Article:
Today the Missouri Baptist General Association convenes, two years following the last meeting, held in 1863.
Missouri, while not a part of the Southern Confederacy, was a divided state during the war. The big question at hand is whether or not the state organization will re-affiliate with the Southern Baptist Convention.
In an effort to ensure denominational loyalty the SBC sends the organization’s leading representatives to the General Association meeting. James B. Taylor, corresponding secretary (executive director) of the Foreign Mission Board and Russel Holman, corresponding secretary of the Domestic (Mission) Board are successful in retaining the loyalty of Missouri Baptists, who take the new step of appointing state committees on foreign and domestic missions.
The effects of the recent war, linger, however. Delegates, unhappy that Missouri state officials are requiring clergy to take an oath of loyalty to the United States by September 4, pass a resolution condemning the requirement.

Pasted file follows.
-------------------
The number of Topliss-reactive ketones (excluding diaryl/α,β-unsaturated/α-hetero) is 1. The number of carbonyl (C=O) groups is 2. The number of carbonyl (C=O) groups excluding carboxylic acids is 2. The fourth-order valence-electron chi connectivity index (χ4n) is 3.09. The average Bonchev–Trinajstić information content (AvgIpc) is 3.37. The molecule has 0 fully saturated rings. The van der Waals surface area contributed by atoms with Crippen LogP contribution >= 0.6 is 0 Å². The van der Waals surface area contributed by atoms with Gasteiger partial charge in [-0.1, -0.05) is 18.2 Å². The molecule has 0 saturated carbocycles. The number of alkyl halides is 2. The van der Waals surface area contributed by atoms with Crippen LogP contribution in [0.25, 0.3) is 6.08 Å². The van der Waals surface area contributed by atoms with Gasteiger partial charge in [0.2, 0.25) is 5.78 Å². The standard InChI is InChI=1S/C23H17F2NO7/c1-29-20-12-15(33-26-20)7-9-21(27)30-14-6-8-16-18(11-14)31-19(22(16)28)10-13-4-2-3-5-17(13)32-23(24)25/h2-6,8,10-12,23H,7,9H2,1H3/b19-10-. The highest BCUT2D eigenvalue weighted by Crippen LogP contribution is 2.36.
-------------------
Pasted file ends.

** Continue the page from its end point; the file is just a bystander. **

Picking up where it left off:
While Missouri Baptists meet, local churches are founded elsewhere this day. In the South, the Damascus Baptist Church in Graceville, Florida is established, while in the North the First Baptist Church of Marion, Illinois comes into existence. The two congregations offer a glimpse into the vitality of white Baptists in America in the months following the war.
Sources: Robert Samuel Duncan, A History of the Baptists in Missouri, Saint Louis: Scammell, 1882, pp. 349-351 (link); “Missouri Test Oath,” New Advent Catholic Encyclopedia (link); John W. Cooley, Damascus Baptist Church Cemetery (link); “First Baptist Church,” Marion Illinois History Preservation (link)